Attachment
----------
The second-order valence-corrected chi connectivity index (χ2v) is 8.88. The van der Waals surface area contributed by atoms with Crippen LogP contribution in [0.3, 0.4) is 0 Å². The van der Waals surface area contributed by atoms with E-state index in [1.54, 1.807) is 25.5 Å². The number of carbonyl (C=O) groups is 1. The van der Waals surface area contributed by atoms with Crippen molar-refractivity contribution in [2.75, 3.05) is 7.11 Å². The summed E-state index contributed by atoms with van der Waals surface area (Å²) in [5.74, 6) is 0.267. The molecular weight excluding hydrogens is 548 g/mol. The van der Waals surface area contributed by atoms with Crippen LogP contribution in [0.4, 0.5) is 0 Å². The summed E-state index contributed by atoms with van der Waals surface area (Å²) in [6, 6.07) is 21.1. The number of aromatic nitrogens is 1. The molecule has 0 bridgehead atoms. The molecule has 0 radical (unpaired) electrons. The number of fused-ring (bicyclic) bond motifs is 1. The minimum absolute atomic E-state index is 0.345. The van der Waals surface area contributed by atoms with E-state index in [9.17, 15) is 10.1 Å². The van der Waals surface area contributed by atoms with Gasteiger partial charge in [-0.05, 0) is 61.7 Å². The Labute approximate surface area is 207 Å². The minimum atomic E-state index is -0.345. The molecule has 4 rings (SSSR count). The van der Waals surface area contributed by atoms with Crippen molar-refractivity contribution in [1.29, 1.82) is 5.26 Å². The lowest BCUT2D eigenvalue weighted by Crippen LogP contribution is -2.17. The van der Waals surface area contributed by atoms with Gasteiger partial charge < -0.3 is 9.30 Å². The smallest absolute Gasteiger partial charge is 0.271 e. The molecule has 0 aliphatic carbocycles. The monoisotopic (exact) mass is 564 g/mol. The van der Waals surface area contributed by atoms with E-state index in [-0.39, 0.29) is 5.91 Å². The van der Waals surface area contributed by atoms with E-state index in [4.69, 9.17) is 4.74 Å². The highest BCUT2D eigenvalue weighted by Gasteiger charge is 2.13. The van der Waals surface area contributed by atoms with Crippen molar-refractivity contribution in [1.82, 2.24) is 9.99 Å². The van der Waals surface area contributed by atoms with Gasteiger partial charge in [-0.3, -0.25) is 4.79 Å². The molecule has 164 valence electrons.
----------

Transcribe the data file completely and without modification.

The second-order valence-corrected chi connectivity index (χ2v) is 8.88. The van der Waals surface area contributed by atoms with Crippen LogP contribution in [0.3, 0.4) is 0 Å². The van der Waals surface area contributed by atoms with E-state index in [1.54, 1.807) is 25.5 Å². The number of carbonyl (C=O) groups is 1. The van der Waals surface area contributed by atoms with Crippen molar-refractivity contribution in [2.75, 3.05) is 7.11 Å². The summed E-state index contributed by atoms with van der Waals surface area (Å²) in [5.74, 6) is 0.267. The molecular weight excluding hydrogens is 548 g/mol. The van der Waals surface area contributed by atoms with Crippen LogP contribution in [0.4, 0.5) is 0 Å². The summed E-state index contributed by atoms with van der Waals surface area (Å²) in [6, 6.07) is 21.1. The number of aromatic nitrogens is 1. The molecule has 0 bridgehead atoms. The molecule has 0 radical (unpaired) electrons. The number of fused-ring (bicyclic) bond motifs is 1. The minimum absolute atomic E-state index is 0.345. The van der Waals surface area contributed by atoms with E-state index in [9.17, 15) is 10.1 Å². The van der Waals surface area contributed by atoms with Gasteiger partial charge in [-0.05, 0) is 61.7 Å². The Labute approximate surface area is 207 Å². The minimum atomic E-state index is -0.345. The molecule has 4 rings (SSSR count). The van der Waals surface area contributed by atoms with Crippen molar-refractivity contribution in [1.29, 1.82) is 5.26 Å². The lowest BCUT2D eigenvalue weighted by Crippen LogP contribution is -2.17. The van der Waals surface area contributed by atoms with Gasteiger partial charge < -0.3 is 9.30 Å². The smallest absolute Gasteiger partial charge is 0.271 e. The molecule has 0 aliphatic carbocycles. The monoisotopic (exact) mass is 564 g/mol. The van der Waals surface area contributed by atoms with E-state index in [-0.39, 0.29) is 5.91 Å². The van der Waals surface area contributed by atoms with E-state index in [4.69, 9.17) is 4.74 Å². The highest BCUT2D eigenvalue weighted by Gasteiger charge is 2.13. The van der Waals surface area contributed by atoms with Crippen molar-refractivity contribution in [1.82, 2.24) is 9.99 Å². The van der Waals surface area contributed by atoms with Gasteiger partial charge in [-0.3, -0.25) is 4.79 Å². The molecule has 164 valence electrons.